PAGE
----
The Burning of Vila-real

The Valencia Community was one of the most important scenarios during the War of Spanish Succession, and each town has a story to tell.

 vilareal town wall

Relegation to the second division and the loss of Pellegrini are not the worst things to have happened in Vila-real, on the 12th of January 1706 they were even unluckier. On that day the army of Cristóbal Moscoso, Conde De Las Torres arrived on their doorstep (retreating from the Earl of Peterborough, head of th3e British forces in Spain, who had just relieved San Mateo), believing that they were being pursued by a much larger army.

My welcome in Vila-real was much more effusive. As usual ignored the Tourist Information Office and made straight for the Town Hall Archive, mentioning that I was investigating the Spanish War of Succession, expecting to be fobbed off with directions to the local library. Instead I was lucky enough to come across Vicente Gil, the town archivist, who has been studying these very events since the 80s, and has published articles and helped to organise the 300th anniversary exhibition which took place, as you would expect, in 2006.

vilareal main squareVicente regaled me with all kinds of interesting documents, including extracts from a novel by Daniel Defoe called ‘The Military Memoirs of Captain George Carleton’ which, although it is fiction, was written in collaboration with the Earl of Peterborough himself, and is believed to be an accurate account of what happened.

In the book we read: “On arriving at Villareal the British were horrified at the hideous massacre which had taken place. They went from house to house and found everywhere the bodies of the slaughtered inhabitants, and the ardour of the dragoons was, heightened by the sight.

According to Vicente Gil, the massacre at Vila-Real was in fact far more calculated than just soldiers on the rampage, almost a substitute for salary in those days. Citizens and houses were burnt selectively; houses were marked before being looted and destroyed, and among the documents destroyed were all those belonging to notaries; documents proving ownership of property. It was in fact ethnic cleansing without the ‘ethnic’.

Details of the tragedy are hard to put together and have been told mainly by the victors. It is agreed however that 253 citizens of Vila-Real were killed and 180 heads of family were kidnapped, being used to carry away the army’s wounded.

Many of these died in captivity, others ended up prisoners in the castle of Requena until they were exchanged for prisoners held at Vila-Real.vilareal arches

Among the dead on the Conde de las Torres’ side was Count Rossell, killed by a grinding stone thrown from a window by a woman from Onda, and at least twelve women and six priests were among those killed on January 12th.

Belgian and Basque troops mainly perpetrated the massacre, with the Royal Guard of Castille adding a touch of class.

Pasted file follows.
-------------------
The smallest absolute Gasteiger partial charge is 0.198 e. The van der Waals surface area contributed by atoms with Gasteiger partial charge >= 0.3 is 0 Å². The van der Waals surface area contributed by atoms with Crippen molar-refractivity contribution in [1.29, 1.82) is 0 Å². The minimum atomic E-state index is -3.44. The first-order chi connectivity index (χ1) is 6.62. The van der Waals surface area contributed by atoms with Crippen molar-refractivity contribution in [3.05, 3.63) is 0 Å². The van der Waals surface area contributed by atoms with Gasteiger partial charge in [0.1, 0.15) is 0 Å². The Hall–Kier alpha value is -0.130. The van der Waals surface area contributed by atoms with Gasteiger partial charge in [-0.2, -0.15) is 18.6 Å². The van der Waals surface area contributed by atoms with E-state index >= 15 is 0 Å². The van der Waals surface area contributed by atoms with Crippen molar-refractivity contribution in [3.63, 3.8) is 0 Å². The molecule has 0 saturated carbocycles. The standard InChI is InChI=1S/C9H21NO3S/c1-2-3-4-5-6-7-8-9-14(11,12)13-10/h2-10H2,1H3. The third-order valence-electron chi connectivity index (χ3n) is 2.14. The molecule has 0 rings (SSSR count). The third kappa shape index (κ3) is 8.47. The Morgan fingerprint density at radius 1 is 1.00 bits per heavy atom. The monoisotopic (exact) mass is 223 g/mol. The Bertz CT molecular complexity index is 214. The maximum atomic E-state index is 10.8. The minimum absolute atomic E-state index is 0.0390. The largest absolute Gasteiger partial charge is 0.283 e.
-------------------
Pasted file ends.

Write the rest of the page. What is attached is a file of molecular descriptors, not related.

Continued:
What is known is that the citizens at one point opened the gates to the besieging army, although there are different versions as to why.

Why the entry into the city should immediately turn into a bloodbath is not so clear, and many of the details are probably in the files of the Inquisition in Rome; the Inquisition being the best secret service of the time, at the service of Felipe V. Unfortunately they have always found excuses not to release this ‘historical’ information.

At the time, the massacre at Vila-Real became an instant point of reference, a kind of Guernica of the epoch; in fact, when a few days later, the Earl of Peterborough arrived at the gates of nearby Nules, which had been recently fortified and abandoned by De Las Torres, he threatened the defenders by referring to Vila-Real.

As Daniel Defoe writes: “Peterborough told them in an angry tone that he gave them only six minutes for deliberation, and that if they offered the slightest resistance he would repeat at Nules the massacre which Las Torres had carried out at Villareal”.

Surrender was practically instantaneous.

Today Vila-real has lost practically all its architectural heritage; the city walls were demolished to make way for uncontrolled urban development in the 1960s and little remains of the town that was put to the torch.

Vila real main squareA local historian, Benet Traver (1866-1933) compiled a report of what happened based on family stories. According to him, apart from women and priests, the victims included two scribes, two surgeons, two blind men, a vet, a tailor, three blacksmiths, a watch-maker, a student and three weavers.

On the Borbon side he estimates that 500 enemy soldiers were killed, although other researchers lower the number to 250. Either way it was a costly victory against a civilian opponent.

The same document described De Las Torres as an inexperienced, unscrupulous commander who took advantage of the war to increase his own power, and who hid in a convent while the fighting was taking place.

After an unsuccessful attack lasting an hour, one of his officers, Colonel Amézaga persuaded the inhabitants to stop fighting, promising them that no harm would befall them, although his orders from De Las Torres were quite different.

He entered the city and, noting there were no soldiers present, fired two pistol shots, which was the signal for the assault and massacre to begin.

Many inhabitants defended themselves while others fled, although there could be no doubt as to the final result once the army was inside the walls.

Whatever really happened, the 12th January 1706 is a date that will be remembered in Vila-real for some time to come, although many would prefer it to be forgotten.

 

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